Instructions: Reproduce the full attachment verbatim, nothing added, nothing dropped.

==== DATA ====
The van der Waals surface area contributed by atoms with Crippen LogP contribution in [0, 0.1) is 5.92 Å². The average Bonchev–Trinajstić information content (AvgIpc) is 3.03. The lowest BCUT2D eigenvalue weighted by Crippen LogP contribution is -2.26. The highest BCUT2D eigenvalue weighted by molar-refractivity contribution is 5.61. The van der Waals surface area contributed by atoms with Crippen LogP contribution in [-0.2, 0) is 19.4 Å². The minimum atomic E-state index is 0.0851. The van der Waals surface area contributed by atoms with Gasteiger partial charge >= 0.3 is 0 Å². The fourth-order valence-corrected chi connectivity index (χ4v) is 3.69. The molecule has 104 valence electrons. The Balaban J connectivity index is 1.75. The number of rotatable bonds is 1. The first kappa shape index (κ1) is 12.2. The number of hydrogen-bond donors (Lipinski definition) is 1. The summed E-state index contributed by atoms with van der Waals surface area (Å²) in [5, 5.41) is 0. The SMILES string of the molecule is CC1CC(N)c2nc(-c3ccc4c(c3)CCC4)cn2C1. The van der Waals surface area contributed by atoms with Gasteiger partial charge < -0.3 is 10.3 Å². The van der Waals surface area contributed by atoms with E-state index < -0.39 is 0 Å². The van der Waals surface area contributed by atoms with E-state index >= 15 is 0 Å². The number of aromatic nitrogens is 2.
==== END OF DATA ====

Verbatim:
The van der Waals surface area contributed by atoms with Crippen LogP contribution in [0, 0.1) is 5.92 Å². The average Bonchev–Trinajstić information content (AvgIpc) is 3.03. The lowest BCUT2D eigenvalue weighted by Crippen LogP contribution is -2.26. The highest BCUT2D eigenvalue weighted by molar-refractivity contribution is 5.61. The van der Waals surface area contributed by atoms with Crippen LogP contribution in [-0.2, 0) is 19.4 Å². The minimum atomic E-state index is 0.0851. The van der Waals surface area contributed by atoms with Gasteiger partial charge >= 0.3 is 0 Å². The fourth-order valence-corrected chi connectivity index (χ4v) is 3.69. The molecule has 104 valence electrons. The Balaban J connectivity index is 1.75. The number of rotatable bonds is 1. The first kappa shape index (κ1) is 12.2. The number of hydrogen-bond donors (Lipinski definition) is 1. The summed E-state index contributed by atoms with van der Waals surface area (Å²) in [5, 5.41) is 0. The SMILES string of the molecule is CC1CC(N)c2nc(-c3ccc4c(c3)CCC4)cn2C1. The van der Waals surface area contributed by atoms with Gasteiger partial charge < -0.3 is 10.3 Å². The van der Waals surface area contributed by atoms with E-state index < -0.39 is 0 Å². The van der Waals surface area contributed by atoms with E-state index >= 15 is 0 Å². The number of aromatic nitrogens is 2.